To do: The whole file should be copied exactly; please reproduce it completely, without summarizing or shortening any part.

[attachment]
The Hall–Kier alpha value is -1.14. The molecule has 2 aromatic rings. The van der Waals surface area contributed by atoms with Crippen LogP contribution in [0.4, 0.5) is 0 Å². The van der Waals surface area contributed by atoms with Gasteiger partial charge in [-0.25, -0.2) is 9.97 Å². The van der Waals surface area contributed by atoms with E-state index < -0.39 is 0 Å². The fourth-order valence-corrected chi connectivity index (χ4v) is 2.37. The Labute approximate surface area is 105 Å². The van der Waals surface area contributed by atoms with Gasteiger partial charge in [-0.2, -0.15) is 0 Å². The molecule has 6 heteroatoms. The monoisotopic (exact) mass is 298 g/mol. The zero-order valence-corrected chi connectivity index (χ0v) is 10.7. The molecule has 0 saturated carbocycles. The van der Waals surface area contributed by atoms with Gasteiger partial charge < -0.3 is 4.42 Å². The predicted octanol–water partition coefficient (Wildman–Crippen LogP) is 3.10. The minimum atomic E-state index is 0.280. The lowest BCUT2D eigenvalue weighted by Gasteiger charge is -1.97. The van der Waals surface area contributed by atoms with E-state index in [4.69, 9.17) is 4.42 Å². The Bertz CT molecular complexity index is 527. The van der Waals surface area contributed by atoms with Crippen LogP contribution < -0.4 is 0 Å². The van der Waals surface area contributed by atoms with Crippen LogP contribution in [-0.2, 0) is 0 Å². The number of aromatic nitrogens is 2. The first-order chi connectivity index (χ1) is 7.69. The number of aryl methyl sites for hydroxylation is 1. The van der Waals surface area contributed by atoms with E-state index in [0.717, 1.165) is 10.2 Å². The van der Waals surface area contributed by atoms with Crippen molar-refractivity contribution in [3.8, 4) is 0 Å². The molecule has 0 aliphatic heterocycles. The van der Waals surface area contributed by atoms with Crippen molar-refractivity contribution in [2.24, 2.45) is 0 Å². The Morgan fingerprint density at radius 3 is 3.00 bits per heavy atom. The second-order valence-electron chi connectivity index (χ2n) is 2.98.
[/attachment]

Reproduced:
The Hall–Kier alpha value is -1.14. The molecule has 2 aromatic rings. The van der Waals surface area contributed by atoms with Crippen LogP contribution in [0.4, 0.5) is 0 Å². The van der Waals surface area contributed by atoms with Gasteiger partial charge in [-0.25, -0.2) is 9.97 Å². The van der Waals surface area contributed by atoms with E-state index < -0.39 is 0 Å². The fourth-order valence-corrected chi connectivity index (χ4v) is 2.37. The Labute approximate surface area is 105 Å². The van der Waals surface area contributed by atoms with Gasteiger partial charge in [-0.2, -0.15) is 0 Å². The molecule has 6 heteroatoms. The monoisotopic (exact) mass is 298 g/mol. The zero-order valence-corrected chi connectivity index (χ0v) is 10.7. The molecule has 0 saturated carbocycles. The van der Waals surface area contributed by atoms with Gasteiger partial charge < -0.3 is 4.42 Å². The predicted octanol–water partition coefficient (Wildman–Crippen LogP) is 3.10. The minimum atomic E-state index is 0.280. The lowest BCUT2D eigenvalue weighted by Gasteiger charge is -1.97. The van der Waals surface area contributed by atoms with E-state index in [4.69, 9.17) is 4.42 Å². The Bertz CT molecular complexity index is 527. The van der Waals surface area contributed by atoms with Crippen LogP contribution < -0.4 is 0 Å². The van der Waals surface area contributed by atoms with Crippen LogP contribution in [-0.2, 0) is 0 Å². The number of aromatic nitrogens is 2. The first-order chi connectivity index (χ1) is 7.69. The number of aryl methyl sites for hydroxylation is 1. The van der Waals surface area contributed by atoms with E-state index in [0.717, 1.165) is 10.2 Å². The van der Waals surface area contributed by atoms with Crippen molar-refractivity contribution in [3.8, 4) is 0 Å². The molecule has 0 aliphatic heterocycles. The van der Waals surface area contributed by atoms with Crippen molar-refractivity contribution in [2.24, 2.45) is 0 Å². The Morgan fingerprint density at radius 3 is 3.00 bits per heavy atom. The second-order valence-electron chi connectivity index (χ2n) is 2.98.